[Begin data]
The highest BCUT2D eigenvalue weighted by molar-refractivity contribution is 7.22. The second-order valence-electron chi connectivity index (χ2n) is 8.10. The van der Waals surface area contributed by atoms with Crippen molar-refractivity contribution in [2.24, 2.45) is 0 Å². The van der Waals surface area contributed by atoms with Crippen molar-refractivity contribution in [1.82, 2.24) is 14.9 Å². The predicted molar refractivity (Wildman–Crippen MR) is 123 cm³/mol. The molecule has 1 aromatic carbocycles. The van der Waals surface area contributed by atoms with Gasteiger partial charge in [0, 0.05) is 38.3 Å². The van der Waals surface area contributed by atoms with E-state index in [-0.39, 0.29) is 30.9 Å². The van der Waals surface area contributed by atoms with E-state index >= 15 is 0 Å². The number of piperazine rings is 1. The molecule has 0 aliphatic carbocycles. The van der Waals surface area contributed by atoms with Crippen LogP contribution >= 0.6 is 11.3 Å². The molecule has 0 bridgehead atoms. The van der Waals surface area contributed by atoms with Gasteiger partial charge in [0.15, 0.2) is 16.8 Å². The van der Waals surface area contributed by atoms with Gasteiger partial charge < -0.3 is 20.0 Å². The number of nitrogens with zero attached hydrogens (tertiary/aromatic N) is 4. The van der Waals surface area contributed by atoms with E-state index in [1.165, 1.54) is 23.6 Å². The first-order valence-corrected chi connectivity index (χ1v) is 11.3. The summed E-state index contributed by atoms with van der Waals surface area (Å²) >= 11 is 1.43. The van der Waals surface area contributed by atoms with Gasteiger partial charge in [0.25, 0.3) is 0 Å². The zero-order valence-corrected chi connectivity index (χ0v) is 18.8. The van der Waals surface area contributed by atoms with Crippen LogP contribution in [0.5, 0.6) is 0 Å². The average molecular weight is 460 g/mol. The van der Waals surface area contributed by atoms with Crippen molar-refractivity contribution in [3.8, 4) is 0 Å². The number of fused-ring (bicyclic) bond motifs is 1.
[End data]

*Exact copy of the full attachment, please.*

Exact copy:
The highest BCUT2D eigenvalue weighted by molar-refractivity contribution is 7.22. The second-order valence-electron chi connectivity index (χ2n) is 8.10. The van der Waals surface area contributed by atoms with Crippen molar-refractivity contribution in [2.24, 2.45) is 0 Å². The van der Waals surface area contributed by atoms with Crippen molar-refractivity contribution in [1.82, 2.24) is 14.9 Å². The predicted molar refractivity (Wildman–Crippen MR) is 123 cm³/mol. The molecule has 1 aromatic carbocycles. The van der Waals surface area contributed by atoms with Gasteiger partial charge in [0, 0.05) is 38.3 Å². The van der Waals surface area contributed by atoms with E-state index in [-0.39, 0.29) is 30.9 Å². The van der Waals surface area contributed by atoms with E-state index >= 15 is 0 Å². The number of piperazine rings is 1. The molecule has 0 aliphatic carbocycles. The van der Waals surface area contributed by atoms with Crippen LogP contribution >= 0.6 is 11.3 Å². The molecule has 0 bridgehead atoms. The van der Waals surface area contributed by atoms with Gasteiger partial charge in [0.15, 0.2) is 16.8 Å². The van der Waals surface area contributed by atoms with Gasteiger partial charge < -0.3 is 20.0 Å². The number of nitrogens with zero attached hydrogens (tertiary/aromatic N) is 4. The van der Waals surface area contributed by atoms with E-state index in [1.165, 1.54) is 23.6 Å². The first-order valence-corrected chi connectivity index (χ1v) is 11.3. The summed E-state index contributed by atoms with van der Waals surface area (Å²) >= 11 is 1.43. The van der Waals surface area contributed by atoms with Gasteiger partial charge in [0.25, 0.3) is 0 Å². The zero-order valence-corrected chi connectivity index (χ0v) is 18.8. The van der Waals surface area contributed by atoms with Crippen LogP contribution in [0.5, 0.6) is 0 Å². The average molecular weight is 460 g/mol. The van der Waals surface area contributed by atoms with Crippen molar-refractivity contribution in [3.8, 4) is 0 Å². The number of fused-ring (bicyclic) bond motifs is 1.